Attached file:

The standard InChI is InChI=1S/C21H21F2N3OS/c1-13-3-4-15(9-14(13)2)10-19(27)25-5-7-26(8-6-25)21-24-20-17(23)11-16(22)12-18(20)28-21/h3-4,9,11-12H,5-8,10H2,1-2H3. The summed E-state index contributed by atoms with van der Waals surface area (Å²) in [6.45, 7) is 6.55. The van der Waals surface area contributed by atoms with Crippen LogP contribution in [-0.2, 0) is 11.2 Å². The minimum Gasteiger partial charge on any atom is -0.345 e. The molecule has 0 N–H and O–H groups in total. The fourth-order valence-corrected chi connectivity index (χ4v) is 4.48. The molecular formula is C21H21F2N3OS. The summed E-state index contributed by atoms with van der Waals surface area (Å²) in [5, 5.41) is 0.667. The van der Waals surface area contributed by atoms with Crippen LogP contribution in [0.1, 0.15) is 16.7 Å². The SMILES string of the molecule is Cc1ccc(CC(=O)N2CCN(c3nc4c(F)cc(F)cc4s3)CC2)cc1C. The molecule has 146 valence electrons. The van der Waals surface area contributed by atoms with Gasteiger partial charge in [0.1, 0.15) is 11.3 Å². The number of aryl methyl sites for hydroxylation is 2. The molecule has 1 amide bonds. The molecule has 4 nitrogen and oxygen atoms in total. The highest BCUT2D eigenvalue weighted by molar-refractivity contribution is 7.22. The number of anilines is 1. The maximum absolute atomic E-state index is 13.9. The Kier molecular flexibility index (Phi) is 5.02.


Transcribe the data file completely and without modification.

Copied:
The standard InChI is InChI=1S/C21H21F2N3OS/c1-13-3-4-15(9-14(13)2)10-19(27)25-5-7-26(8-6-25)21-24-20-17(23)11-16(22)12-18(20)28-21/h3-4,9,11-12H,5-8,10H2,1-2H3. The summed E-state index contributed by atoms with van der Waals surface area (Å²) in [6.45, 7) is 6.55. The van der Waals surface area contributed by atoms with Crippen LogP contribution in [-0.2, 0) is 11.2 Å². The minimum Gasteiger partial charge on any atom is -0.345 e. The molecule has 0 N–H and O–H groups in total. The fourth-order valence-corrected chi connectivity index (χ4v) is 4.48. The molecular formula is C21H21F2N3OS. The summed E-state index contributed by atoms with van der Waals surface area (Å²) in [5, 5.41) is 0.667. The van der Waals surface area contributed by atoms with Crippen LogP contribution in [0.1, 0.15) is 16.7 Å². The SMILES string of the molecule is Cc1ccc(CC(=O)N2CCN(c3nc4c(F)cc(F)cc4s3)CC2)cc1C. The molecule has 146 valence electrons. The van der Waals surface area contributed by atoms with Gasteiger partial charge in [0.1, 0.15) is 11.3 Å². The number of aryl methyl sites for hydroxylation is 2. The molecule has 1 amide bonds. The molecule has 4 nitrogen and oxygen atoms in total. The highest BCUT2D eigenvalue weighted by molar-refractivity contribution is 7.22. The number of anilines is 1. The maximum absolute atomic E-state index is 13.9. The Kier molecular flexibility index (Phi) is 5.02.